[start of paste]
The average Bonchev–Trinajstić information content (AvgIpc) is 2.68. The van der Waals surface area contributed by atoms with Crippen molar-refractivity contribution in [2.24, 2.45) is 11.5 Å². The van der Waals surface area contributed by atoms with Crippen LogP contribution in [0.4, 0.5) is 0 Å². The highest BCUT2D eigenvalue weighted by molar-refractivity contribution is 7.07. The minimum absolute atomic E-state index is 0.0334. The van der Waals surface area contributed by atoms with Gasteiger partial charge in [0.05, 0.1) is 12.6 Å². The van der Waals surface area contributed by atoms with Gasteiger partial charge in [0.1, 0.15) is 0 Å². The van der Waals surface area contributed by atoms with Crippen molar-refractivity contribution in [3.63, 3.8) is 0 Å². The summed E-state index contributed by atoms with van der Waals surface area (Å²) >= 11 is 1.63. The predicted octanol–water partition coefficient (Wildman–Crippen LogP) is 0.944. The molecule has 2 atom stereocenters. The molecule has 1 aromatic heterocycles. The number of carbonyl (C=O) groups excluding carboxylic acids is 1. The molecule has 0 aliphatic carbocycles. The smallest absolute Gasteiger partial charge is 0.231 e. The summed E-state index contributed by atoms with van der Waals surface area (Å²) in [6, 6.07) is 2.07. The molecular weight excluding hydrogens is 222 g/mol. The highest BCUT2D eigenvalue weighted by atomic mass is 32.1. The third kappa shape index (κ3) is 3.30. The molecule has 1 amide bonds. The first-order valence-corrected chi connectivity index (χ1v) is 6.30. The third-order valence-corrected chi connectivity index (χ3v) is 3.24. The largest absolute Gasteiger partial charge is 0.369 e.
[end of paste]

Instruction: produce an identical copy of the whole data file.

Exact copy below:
The average Bonchev–Trinajstić information content (AvgIpc) is 2.68. The van der Waals surface area contributed by atoms with Crippen molar-refractivity contribution in [2.24, 2.45) is 11.5 Å². The van der Waals surface area contributed by atoms with Crippen LogP contribution in [0.4, 0.5) is 0 Å². The highest BCUT2D eigenvalue weighted by molar-refractivity contribution is 7.07. The minimum absolute atomic E-state index is 0.0334. The van der Waals surface area contributed by atoms with Gasteiger partial charge in [0.05, 0.1) is 12.6 Å². The van der Waals surface area contributed by atoms with Gasteiger partial charge in [0.1, 0.15) is 0 Å². The van der Waals surface area contributed by atoms with Crippen molar-refractivity contribution in [3.63, 3.8) is 0 Å². The summed E-state index contributed by atoms with van der Waals surface area (Å²) >= 11 is 1.63. The predicted octanol–water partition coefficient (Wildman–Crippen LogP) is 0.944. The molecule has 2 atom stereocenters. The molecule has 1 aromatic heterocycles. The number of carbonyl (C=O) groups excluding carboxylic acids is 1. The molecule has 0 aliphatic carbocycles. The smallest absolute Gasteiger partial charge is 0.231 e. The summed E-state index contributed by atoms with van der Waals surface area (Å²) in [6, 6.07) is 2.07. The molecular weight excluding hydrogens is 222 g/mol. The highest BCUT2D eigenvalue weighted by atomic mass is 32.1. The third kappa shape index (κ3) is 3.30. The molecule has 1 amide bonds. The first-order valence-corrected chi connectivity index (χ1v) is 6.30. The third-order valence-corrected chi connectivity index (χ3v) is 3.24. The largest absolute Gasteiger partial charge is 0.369 e.